The European offshore wind industry has been a darling of the global industry for some time now, with countries such as the UK and Germany pioneering massive amounts of offshore energy. However, according to new analysis from MAKE, even with a healthy 2015 ahead, the European offshore wind industry may be heading towards a 2016 cliff.
Over the past couple of weeks, MAKE has released several offshore wind power analyses to subscribers, including additions to its global offshore wind power project database, with over 900 listed projects across the Americas, Europe, Middle East & Africa, and Asia Pacific regions.
Late last week, MAKE also provided an analysis of Europe’s short-term expectations.
Over the past 5 years, the global grid-connected capacity for offshore wind power has grown to more than 9 GW, and 2.3 GW of offshore is expected to be connected in 2014. And even though expectations are that 2015 growth will decline slightly over past years, MAKE still expects 2015 to “be yet another record year for the offshore wind industry.”
2015 is expected to see 51% growth, but even sustained growth in the Asia Pacific region will not be able to make up for the sharp drop expected in the UK and Germany in 2016.
2016 is shaping up to be the outlier, however, with growth expected to grow at an annual rate of 22% from 2014 to 2023, by which time total offshore wind capacity is expected to have grown to 82 GW globally.
The sharp decline of Europe’s involvement in the global offshore wind sector will be proven by the APAC region, which will have reached 40.4 GW, surpassing Europe’s 39.4 GW.
Unsurprisingly, China is expected to be the main driver for offshore wind growth in the Asia Pacific region, but Japan, South Korea, and Taiwan will also make sizeable contributions.
Earlier this year, consulting firm GlobalData predicted that the global offshore wind market was going to reach 40 GW by 2020.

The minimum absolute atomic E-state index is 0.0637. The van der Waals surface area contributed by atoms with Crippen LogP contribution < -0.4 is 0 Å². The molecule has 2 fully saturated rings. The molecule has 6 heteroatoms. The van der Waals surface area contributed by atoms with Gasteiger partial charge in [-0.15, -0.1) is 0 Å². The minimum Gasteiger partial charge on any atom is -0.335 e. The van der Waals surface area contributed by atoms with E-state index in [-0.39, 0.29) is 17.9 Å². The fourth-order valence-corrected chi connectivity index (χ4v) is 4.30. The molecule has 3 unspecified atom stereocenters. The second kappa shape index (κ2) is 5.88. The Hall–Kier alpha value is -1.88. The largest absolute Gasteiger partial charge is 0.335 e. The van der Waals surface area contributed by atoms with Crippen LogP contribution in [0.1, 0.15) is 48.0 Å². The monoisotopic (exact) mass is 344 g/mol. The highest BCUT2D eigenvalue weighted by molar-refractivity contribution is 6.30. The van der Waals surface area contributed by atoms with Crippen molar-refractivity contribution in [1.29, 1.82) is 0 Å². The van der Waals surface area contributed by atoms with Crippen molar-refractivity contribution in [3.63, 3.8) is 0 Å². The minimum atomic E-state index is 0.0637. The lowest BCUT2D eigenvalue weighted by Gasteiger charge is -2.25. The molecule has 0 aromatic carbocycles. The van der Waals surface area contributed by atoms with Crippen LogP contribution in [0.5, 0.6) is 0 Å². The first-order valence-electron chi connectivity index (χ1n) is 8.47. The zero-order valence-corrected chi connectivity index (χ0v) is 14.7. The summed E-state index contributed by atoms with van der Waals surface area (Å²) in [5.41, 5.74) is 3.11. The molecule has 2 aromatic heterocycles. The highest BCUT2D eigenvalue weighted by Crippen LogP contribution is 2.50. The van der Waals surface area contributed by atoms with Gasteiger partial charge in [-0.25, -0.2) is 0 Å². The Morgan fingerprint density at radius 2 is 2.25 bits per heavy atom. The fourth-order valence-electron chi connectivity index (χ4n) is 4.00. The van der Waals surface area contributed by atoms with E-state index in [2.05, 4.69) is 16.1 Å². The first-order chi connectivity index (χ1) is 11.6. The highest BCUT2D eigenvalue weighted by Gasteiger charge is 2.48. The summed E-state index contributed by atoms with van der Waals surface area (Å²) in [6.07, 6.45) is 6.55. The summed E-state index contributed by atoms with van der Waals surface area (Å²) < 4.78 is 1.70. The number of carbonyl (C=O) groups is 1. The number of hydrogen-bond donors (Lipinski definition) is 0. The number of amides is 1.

“Offshore wind power is increasingly being explored for its high yield, due to stronger and more consistent winds compared to onshore, and the scope that this provides for the construction of large-scale projects,” said Swati Singh, GlobalData’s Analyst covering Power.
“An additional benefit is the fact that future offshore wind power technology development will ensure a decline in the average cost per megawatt, although overall project costs are expected to rise in countries with wind farms planned in deeper water and further from the shore.”
In June, Carbon Trust publicly suggested that China take its cues for developing its own offshore wind industry from the UK’s extensive research, funding, and deployment expertise. As a result, the Chinese Wind Energy Association and CECEP Wind-Power Corporation teamed up with the British Embassy in Beijing to investigate ways the Chinese offshore wind industry could scale up its capabilities quickly.
MAKE believes that Europe’s contribution will average between 3 GW and 5 GW from 2017 to 2023, thanks to national and EU policies, while the Americas and the US are only expected to add 2.2 GW worth of offshore wind by 2023.
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